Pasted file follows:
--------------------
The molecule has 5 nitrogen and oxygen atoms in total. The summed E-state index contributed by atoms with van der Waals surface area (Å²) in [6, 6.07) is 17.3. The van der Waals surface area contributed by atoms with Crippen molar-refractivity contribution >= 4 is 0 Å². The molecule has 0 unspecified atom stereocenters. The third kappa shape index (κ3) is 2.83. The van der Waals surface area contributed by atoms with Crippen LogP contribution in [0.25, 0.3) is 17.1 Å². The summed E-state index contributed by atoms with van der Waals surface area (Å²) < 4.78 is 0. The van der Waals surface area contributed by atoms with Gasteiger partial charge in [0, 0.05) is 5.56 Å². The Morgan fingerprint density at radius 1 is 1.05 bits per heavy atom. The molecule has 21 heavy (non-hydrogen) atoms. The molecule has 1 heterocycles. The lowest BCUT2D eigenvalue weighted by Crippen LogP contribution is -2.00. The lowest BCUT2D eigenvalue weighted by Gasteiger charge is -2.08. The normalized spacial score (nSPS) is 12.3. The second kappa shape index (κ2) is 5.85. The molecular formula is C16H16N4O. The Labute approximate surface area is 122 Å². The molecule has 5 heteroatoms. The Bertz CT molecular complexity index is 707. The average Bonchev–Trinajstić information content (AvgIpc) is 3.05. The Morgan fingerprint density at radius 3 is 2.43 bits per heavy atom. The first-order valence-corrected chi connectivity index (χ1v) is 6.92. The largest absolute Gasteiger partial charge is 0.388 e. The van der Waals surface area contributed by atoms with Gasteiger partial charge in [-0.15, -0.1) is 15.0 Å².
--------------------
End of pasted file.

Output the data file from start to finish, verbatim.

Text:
The molecule has 5 nitrogen and oxygen atoms in total. The summed E-state index contributed by atoms with van der Waals surface area (Å²) in [6, 6.07) is 17.3. The van der Waals surface area contributed by atoms with Crippen molar-refractivity contribution >= 4 is 0 Å². The molecule has 0 unspecified atom stereocenters. The third kappa shape index (κ3) is 2.83. The van der Waals surface area contributed by atoms with Crippen LogP contribution in [0.25, 0.3) is 17.1 Å². The summed E-state index contributed by atoms with van der Waals surface area (Å²) < 4.78 is 0. The van der Waals surface area contributed by atoms with Gasteiger partial charge in [0, 0.05) is 5.56 Å². The Morgan fingerprint density at radius 1 is 1.05 bits per heavy atom. The molecule has 21 heavy (non-hydrogen) atoms. The molecule has 1 heterocycles. The lowest BCUT2D eigenvalue weighted by Crippen LogP contribution is -2.00. The lowest BCUT2D eigenvalue weighted by Gasteiger charge is -2.08. The normalized spacial score (nSPS) is 12.3. The second kappa shape index (κ2) is 5.85. The molecular formula is C16H16N4O. The Labute approximate surface area is 122 Å². The molecule has 5 heteroatoms. The Bertz CT molecular complexity index is 707. The average Bonchev–Trinajstić information content (AvgIpc) is 3.05. The Morgan fingerprint density at radius 3 is 2.43 bits per heavy atom. The first-order valence-corrected chi connectivity index (χ1v) is 6.92. The largest absolute Gasteiger partial charge is 0.388 e. The van der Waals surface area contributed by atoms with Gasteiger partial charge in [-0.15, -0.1) is 15.0 Å².